The N.polar cap seems to be beyond my wee scope now. I thought this was the case from the 12th. There were moments where I thought I could glimpse something, but the seeing just simply wasn't perfect. I still think of all the things that make a difference to planetary observing, the seeing is the most important. In fact the disc was quite blank this morning

In the same vein, I thought there was a glimpse of a bright region on the preceding edge. Most likely an optical illusion, but it's amazing how you can convince yourself that you are seeing "something". Of course, the best thing to do is to record it and throw your observation out into the wild and see if anyone else can corroborate it :-)

I've attached my observation from the 12th. I was actually able to make a drawing. A faint band which I think is Mare Cimmerium just visible.



Clear skies everyone! :-)


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azure1961p
Postmaster
*****

Reged: 01/17/09

Loc: USA
Re: A small refractor looks at Mars new [Re: Meep_Esq]
      #6425652 - 03/23/14 11:32 PM

Well the good news is there's more interesting faces of mars than what was presented to you . Still its a nice ob and I enjoyed your report.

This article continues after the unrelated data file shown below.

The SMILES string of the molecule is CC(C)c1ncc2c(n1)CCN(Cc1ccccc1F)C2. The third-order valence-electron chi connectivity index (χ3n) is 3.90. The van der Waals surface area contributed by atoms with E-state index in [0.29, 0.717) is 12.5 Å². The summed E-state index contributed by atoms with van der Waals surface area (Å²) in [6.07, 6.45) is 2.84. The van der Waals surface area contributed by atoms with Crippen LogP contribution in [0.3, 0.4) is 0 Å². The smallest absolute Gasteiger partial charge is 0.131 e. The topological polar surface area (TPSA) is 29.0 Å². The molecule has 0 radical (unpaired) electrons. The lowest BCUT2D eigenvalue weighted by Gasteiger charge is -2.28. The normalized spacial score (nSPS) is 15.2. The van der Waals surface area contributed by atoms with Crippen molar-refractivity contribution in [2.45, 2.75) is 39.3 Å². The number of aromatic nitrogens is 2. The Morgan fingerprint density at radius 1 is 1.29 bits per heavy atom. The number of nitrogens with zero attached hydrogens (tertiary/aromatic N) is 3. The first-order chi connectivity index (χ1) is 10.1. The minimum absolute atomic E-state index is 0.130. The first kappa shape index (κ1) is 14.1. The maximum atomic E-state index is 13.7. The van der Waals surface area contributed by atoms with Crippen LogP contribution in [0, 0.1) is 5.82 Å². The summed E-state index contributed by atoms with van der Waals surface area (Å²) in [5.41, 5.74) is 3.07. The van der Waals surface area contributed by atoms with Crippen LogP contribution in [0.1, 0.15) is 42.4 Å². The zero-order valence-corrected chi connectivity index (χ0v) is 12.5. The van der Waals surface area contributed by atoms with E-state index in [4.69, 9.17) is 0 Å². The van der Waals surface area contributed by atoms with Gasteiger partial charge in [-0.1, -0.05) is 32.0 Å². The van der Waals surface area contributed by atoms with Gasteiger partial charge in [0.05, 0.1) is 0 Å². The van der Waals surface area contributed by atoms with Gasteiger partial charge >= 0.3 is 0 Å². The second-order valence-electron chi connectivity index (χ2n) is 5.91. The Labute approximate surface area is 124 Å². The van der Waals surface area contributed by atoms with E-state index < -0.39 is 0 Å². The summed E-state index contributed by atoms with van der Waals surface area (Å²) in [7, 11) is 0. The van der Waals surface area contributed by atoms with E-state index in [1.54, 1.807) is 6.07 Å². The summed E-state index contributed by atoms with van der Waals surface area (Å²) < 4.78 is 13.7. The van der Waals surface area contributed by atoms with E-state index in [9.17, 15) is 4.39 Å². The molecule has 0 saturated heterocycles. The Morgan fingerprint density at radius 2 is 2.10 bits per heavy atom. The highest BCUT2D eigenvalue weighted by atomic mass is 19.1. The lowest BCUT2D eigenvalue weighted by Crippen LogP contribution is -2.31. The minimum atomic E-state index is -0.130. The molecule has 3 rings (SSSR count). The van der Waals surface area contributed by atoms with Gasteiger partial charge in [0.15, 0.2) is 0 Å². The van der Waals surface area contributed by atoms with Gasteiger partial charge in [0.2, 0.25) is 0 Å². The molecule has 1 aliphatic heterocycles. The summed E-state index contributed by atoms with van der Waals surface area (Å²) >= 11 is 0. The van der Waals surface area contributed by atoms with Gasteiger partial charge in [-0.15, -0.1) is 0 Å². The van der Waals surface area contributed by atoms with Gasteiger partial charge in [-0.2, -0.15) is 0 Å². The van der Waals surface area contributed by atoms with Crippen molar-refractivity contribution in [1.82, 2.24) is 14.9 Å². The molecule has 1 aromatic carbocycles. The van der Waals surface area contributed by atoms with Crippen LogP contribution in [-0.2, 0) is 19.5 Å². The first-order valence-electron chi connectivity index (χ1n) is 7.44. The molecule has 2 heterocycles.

Pete


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Meep_Esq
member


Reged: 01/02/07

Loc: Dunedin, New Zealand
Re: A small refractor looks at Mars new [Re: Meep_Esq]
      #6450044 - 04/06/14 12:45 AM

This was an observation from a few days ago (2nd Apr). Possibly one of the best views of Mars I have ever had.

This time I set my alarm early and got up after 2am. The sky was completely steady, no twinkling stars, with a slight haze.

The seeing was easily a 1 on the Antoniadi scale, and boy did it make all the difference. I could see the tiny disc of the N.polar cap which has previously eluded me in more average seeing conditions.

This was also the first time that I didn't feel like I had to "wait" for detail to appear. It was just there:



Stretched across the lower face of Mars, was a clearly discernable hockey-stick shaped feature. The arm of the feature is Sinus Meridiani and Sinus Sabaeus. The upturned end of the "stick" is Syrtis Major. The elbow was fainter than the main body.

From the polar cap down to the 9 o'clock position a dark feature which is Mare Acidalium. The polar cap was surrounded by a light collar-region that blended into the top of M.Acidalium. The edge of the disc at 9 o'clock was also distinctly brighter, it seemed to me only slightly darker than the polecap. But more curiously, it seemed to have a definite pale yellow-white tint, which contrasted against the pale salmon colour of the disc. The southern edge of the disc also seemed to have this same pale yellow colour, but no other parts of the edge shared this trait:



So, the clouds have returned, but things are looking to pick up in the middle of the week. I can't wait! :-)